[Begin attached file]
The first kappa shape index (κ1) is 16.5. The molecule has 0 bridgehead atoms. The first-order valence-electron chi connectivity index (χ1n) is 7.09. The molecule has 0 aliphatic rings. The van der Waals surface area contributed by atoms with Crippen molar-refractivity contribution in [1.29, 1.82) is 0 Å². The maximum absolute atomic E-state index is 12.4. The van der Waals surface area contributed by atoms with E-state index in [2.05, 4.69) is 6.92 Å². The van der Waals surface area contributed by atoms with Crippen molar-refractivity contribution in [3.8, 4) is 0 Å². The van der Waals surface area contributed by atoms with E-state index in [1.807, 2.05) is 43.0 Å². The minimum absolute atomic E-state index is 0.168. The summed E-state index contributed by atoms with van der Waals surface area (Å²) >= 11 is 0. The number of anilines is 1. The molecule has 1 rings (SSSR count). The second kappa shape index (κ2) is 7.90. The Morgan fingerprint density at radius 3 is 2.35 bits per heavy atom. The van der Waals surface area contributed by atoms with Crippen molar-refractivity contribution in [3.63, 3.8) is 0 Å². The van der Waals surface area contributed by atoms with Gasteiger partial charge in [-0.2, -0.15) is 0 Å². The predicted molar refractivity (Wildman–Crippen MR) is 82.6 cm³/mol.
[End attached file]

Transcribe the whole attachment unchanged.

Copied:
The first kappa shape index (κ1) is 16.5. The molecule has 0 bridgehead atoms. The first-order valence-electron chi connectivity index (χ1n) is 7.09. The molecule has 0 aliphatic rings. The van der Waals surface area contributed by atoms with Crippen molar-refractivity contribution in [1.29, 1.82) is 0 Å². The maximum absolute atomic E-state index is 12.4. The van der Waals surface area contributed by atoms with E-state index in [2.05, 4.69) is 6.92 Å². The van der Waals surface area contributed by atoms with Crippen molar-refractivity contribution in [3.8, 4) is 0 Å². The van der Waals surface area contributed by atoms with E-state index in [1.807, 2.05) is 43.0 Å². The minimum absolute atomic E-state index is 0.168. The summed E-state index contributed by atoms with van der Waals surface area (Å²) >= 11 is 0. The number of anilines is 1. The molecule has 1 rings (SSSR count). The second kappa shape index (κ2) is 7.90. The Morgan fingerprint density at radius 3 is 2.35 bits per heavy atom. The van der Waals surface area contributed by atoms with Crippen molar-refractivity contribution in [3.63, 3.8) is 0 Å². The van der Waals surface area contributed by atoms with Gasteiger partial charge in [-0.2, -0.15) is 0 Å². The predicted molar refractivity (Wildman–Crippen MR) is 82.6 cm³/mol.